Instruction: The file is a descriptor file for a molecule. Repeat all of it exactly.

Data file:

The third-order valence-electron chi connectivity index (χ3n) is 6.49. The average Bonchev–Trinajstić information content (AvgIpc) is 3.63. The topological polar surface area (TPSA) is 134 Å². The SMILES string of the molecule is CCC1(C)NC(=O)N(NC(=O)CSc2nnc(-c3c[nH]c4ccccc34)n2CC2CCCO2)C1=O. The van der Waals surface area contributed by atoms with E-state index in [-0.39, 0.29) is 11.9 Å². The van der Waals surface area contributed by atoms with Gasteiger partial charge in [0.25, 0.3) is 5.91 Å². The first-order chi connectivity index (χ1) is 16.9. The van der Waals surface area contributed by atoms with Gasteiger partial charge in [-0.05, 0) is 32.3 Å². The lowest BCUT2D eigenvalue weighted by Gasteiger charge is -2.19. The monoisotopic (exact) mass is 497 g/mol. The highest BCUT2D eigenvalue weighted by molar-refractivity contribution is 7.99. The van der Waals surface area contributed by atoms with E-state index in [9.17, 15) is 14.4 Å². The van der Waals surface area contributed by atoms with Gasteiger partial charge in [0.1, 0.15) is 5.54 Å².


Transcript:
The third-order valence-electron chi connectivity index (χ3n) is 6.49. The average Bonchev–Trinajstić information content (AvgIpc) is 3.63. The topological polar surface area (TPSA) is 134 Å². The SMILES string of the molecule is CCC1(C)NC(=O)N(NC(=O)CSc2nnc(-c3c[nH]c4ccccc34)n2CC2CCCO2)C1=O. The van der Waals surface area contributed by atoms with E-state index in [-0.39, 0.29) is 11.9 Å². The van der Waals surface area contributed by atoms with Gasteiger partial charge in [0.25, 0.3) is 5.91 Å². The first-order chi connectivity index (χ1) is 16.9. The van der Waals surface area contributed by atoms with Gasteiger partial charge in [-0.05, 0) is 32.3 Å². The lowest BCUT2D eigenvalue weighted by Gasteiger charge is -2.19. The monoisotopic (exact) mass is 497 g/mol. The highest BCUT2D eigenvalue weighted by molar-refractivity contribution is 7.99. The van der Waals surface area contributed by atoms with E-state index in [9.17, 15) is 14.4 Å². The van der Waals surface area contributed by atoms with Gasteiger partial charge in [0.1, 0.15) is 5.54 Å².